It looks like you're using Internet Explorer 11 or older. This website works best with modern browsers such as the latest versions of Chrome, Firefox, Safari, and Edge. If you continue with this browser, you may see unexpected results.
Administrative Law: How California Regulations Are Made
The process of passing regulations is called rulemaking or notice and comment. The basic process consists of publishing notices of proposed regulations with requests for comment in specialized government newsletters called registers. California is unusual in that it has two registers: the California Regulatory Notice Register (Notice Register or Z Register) for proposed regulations and the California Code of Regulations Supplement (Register) for final regulations.
Typically, one agency is tasked with supervising other agencies to make sure that they follow the rulemaking process, and may issue letters and determinations sanctioning agencies that do not follow the process. The California agency that supervises California rulemaking is the Office of Administrative Law (OAL).
California regulations are made through the following steps:
Starting the Rulemaking Process: The rulemaking process is usually initiated by the agency itself but may also be initiated as a result of petitions by the public:
Rulemaking Calendar: Each year, agencies publish their planned regulatory actions in the rulemaking calendar. The rulemaking calendar or a link to it is published in the Notice Register.
Petitions to Agencies: Anyone may petition an agency suggesting that they add, remove, or amend a regulation. Both the petition and the agency's response to it are published in the Notice Register.
Underground Regulation Determinations: Anyone may petition the OAL for a determination that a rule an agency is enforcing informally is really an "underground" regulation. The OAL may order the agency to stop enforcing the policy or to pass it as a regulation.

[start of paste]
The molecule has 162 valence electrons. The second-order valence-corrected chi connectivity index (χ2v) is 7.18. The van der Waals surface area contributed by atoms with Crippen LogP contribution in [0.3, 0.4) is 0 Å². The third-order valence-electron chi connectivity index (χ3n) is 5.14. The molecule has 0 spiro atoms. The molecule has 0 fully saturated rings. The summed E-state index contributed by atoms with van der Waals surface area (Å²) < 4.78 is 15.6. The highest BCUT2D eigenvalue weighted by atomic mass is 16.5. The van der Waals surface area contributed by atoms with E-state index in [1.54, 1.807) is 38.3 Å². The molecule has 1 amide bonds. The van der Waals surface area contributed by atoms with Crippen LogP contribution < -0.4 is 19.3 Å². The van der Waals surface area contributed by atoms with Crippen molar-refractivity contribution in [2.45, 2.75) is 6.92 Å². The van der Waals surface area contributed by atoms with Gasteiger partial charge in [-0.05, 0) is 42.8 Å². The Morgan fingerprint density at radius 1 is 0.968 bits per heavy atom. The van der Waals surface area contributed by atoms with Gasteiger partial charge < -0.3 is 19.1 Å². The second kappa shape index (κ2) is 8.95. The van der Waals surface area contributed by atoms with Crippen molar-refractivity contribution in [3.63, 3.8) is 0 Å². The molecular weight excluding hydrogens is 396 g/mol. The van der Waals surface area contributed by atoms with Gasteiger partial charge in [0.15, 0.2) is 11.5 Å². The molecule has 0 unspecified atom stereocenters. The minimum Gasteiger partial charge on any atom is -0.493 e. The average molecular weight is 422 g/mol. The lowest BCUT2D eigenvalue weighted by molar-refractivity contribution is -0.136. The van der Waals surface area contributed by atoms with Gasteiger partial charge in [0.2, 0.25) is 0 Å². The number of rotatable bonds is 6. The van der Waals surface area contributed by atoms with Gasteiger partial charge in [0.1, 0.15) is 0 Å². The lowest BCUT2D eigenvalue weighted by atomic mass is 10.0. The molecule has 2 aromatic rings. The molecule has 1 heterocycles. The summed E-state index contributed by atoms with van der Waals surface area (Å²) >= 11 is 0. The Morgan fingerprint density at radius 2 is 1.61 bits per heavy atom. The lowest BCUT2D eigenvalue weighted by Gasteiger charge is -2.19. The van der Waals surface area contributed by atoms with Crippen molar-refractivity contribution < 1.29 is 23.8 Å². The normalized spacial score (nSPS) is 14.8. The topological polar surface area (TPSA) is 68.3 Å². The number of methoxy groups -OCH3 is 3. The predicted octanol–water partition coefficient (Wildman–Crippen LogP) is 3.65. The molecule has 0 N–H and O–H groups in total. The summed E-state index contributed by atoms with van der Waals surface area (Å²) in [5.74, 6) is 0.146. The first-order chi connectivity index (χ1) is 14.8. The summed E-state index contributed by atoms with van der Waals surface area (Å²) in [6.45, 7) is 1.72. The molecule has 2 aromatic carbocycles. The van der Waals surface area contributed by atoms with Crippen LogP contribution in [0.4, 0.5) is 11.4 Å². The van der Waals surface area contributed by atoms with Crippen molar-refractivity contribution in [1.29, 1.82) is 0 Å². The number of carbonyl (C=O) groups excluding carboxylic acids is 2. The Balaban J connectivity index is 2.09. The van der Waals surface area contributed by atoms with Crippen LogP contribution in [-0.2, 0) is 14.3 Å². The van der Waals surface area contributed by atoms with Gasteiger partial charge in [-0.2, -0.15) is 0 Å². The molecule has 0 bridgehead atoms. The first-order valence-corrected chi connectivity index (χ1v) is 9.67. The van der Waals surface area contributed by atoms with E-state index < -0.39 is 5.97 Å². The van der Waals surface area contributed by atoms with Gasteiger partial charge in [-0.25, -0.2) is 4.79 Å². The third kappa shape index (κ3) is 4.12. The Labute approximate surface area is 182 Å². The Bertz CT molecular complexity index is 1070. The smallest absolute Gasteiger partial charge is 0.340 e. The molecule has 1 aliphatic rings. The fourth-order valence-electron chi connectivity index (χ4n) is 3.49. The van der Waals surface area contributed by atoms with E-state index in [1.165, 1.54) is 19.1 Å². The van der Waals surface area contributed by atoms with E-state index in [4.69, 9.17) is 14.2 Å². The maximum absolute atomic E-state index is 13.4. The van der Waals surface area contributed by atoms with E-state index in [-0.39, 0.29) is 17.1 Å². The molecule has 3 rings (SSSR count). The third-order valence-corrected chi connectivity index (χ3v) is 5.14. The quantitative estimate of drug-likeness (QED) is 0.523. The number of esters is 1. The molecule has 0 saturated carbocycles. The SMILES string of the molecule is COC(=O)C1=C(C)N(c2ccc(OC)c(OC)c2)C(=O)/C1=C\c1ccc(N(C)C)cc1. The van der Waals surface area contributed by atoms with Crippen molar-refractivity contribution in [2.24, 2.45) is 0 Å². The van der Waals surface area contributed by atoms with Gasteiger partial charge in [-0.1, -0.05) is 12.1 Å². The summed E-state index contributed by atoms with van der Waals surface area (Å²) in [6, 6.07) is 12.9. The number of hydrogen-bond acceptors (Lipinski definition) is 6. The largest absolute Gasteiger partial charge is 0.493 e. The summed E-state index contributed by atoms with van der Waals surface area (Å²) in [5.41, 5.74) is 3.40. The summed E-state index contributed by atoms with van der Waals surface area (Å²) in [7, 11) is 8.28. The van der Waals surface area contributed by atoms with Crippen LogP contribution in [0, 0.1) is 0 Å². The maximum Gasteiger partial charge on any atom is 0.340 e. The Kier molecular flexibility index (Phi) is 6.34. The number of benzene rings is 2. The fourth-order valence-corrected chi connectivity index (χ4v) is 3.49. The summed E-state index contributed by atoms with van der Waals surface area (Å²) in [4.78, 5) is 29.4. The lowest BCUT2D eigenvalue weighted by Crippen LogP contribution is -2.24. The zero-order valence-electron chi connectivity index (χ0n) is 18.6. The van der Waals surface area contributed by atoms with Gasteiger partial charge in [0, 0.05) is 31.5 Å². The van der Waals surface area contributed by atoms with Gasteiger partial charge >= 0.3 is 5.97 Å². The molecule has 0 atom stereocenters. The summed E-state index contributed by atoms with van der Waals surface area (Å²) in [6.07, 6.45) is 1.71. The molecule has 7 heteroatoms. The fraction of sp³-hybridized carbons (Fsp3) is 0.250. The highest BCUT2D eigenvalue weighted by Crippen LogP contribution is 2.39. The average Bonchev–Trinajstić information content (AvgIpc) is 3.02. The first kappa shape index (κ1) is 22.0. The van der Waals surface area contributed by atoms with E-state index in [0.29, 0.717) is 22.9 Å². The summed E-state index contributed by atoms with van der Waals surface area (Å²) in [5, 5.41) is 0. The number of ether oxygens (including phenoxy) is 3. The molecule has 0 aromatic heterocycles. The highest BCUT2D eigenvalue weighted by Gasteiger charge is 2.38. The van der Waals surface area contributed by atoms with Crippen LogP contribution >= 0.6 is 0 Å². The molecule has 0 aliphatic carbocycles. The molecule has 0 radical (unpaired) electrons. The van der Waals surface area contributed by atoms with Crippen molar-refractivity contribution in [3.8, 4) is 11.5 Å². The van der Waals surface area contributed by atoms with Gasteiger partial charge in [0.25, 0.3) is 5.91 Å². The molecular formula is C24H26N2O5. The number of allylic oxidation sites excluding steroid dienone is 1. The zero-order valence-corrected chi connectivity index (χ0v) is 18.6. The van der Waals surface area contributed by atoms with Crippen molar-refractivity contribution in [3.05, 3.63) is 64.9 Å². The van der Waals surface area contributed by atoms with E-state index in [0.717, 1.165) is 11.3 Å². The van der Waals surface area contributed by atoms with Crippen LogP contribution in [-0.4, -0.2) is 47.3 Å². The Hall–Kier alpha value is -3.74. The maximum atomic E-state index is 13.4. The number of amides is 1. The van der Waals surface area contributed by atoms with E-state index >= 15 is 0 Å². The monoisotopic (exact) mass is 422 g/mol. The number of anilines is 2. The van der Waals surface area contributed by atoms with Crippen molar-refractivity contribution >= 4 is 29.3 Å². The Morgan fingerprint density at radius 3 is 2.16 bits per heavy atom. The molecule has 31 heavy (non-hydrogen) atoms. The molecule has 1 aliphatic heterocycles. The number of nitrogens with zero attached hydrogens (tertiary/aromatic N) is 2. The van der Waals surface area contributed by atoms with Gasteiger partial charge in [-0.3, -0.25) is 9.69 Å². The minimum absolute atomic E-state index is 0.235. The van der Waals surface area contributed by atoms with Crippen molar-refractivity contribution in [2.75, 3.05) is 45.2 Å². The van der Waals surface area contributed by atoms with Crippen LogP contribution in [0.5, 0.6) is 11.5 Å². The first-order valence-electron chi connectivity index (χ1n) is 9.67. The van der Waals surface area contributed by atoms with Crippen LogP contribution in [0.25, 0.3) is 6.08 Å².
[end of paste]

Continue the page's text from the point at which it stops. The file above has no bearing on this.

Publication Schedule: The Notice Register is published every Friday, in print and online.
What the Notice Register Includes: The Notice Register includes a notice of the regulation; detailed background information explaining why the agency plans to pass the regulation and its anticipated impact; and contact information for submitting comments to the agency about the regulation. The Notice Register does not necessarily include the full text of the regulation, but it will explain how to obtain the text, either on a website or by contacting the agency.
The Notice Register Process.
The public is given 45 days to submit comments, after which the agency publishes a summary of the comments and its responses in the Notice Register.
If the agency makes changes to the regulation based on the comments, it must allow the public another 15 days to comment (if the changes are sufficiently related) or another 45 days to comment (if the changes are not sufficiently related). According to an OAL attorney, changes are virtually always sufficiently related and require only another 15 days to comment.
Once the agency is satisfied with the regulation, it publishes a final notice announcing its adoption. The agency has a year from the publication of the initial notice to adopt the regulation. According to an OAL attorney, the most notice periods he has ever seen an agency achieve in a year is six.
Special Processes for Specific Types of Regulations:
Emergency regulations: Emergency regulations are not published in the Notice Register but, instead, are mailed to interested parties 15 days before they go into effect and posted on the OAL's website 10 days before they go into effect. Emergency regulations remain in effect for 180 days and the agency may request up to two 90 day extensions, allowing the emergency regulation to remain in effect for up to 360 days in total. During those 360 days, agencies are expected to attempt to pass the regulation through the ordinary rulemaking process.
Changes Without Regulatory Effect: Changes that simply correct a typo, update a citation, or otherwise make no substantive changes to the regulation are submitted directly the OAL, without publication in the Notice Register.
Disapproval Decisions: The OAL may issue disapproval decisions, finding that an agency did not comply with the rulemaking process and ordering them to abandon the regulation or try again.
Organization by topic in the California Code of Regulations: Each week, the online version of the California Code of Regulation is updated and updates to the print version are mailed out as a pamphlet called the California Code of Regulations Supplement (Register). Print California regulations are published in "loose-leaf" format, i.e. as binder with hole punched pages. The Register provides new hole-punched pages to replace outdated pages. When a new Register arrives, library or law firm staff add the new pages from the Register into the binder, then remove and throw away the outdated pages.
California Notice and Comment Rulemaking: Flowchart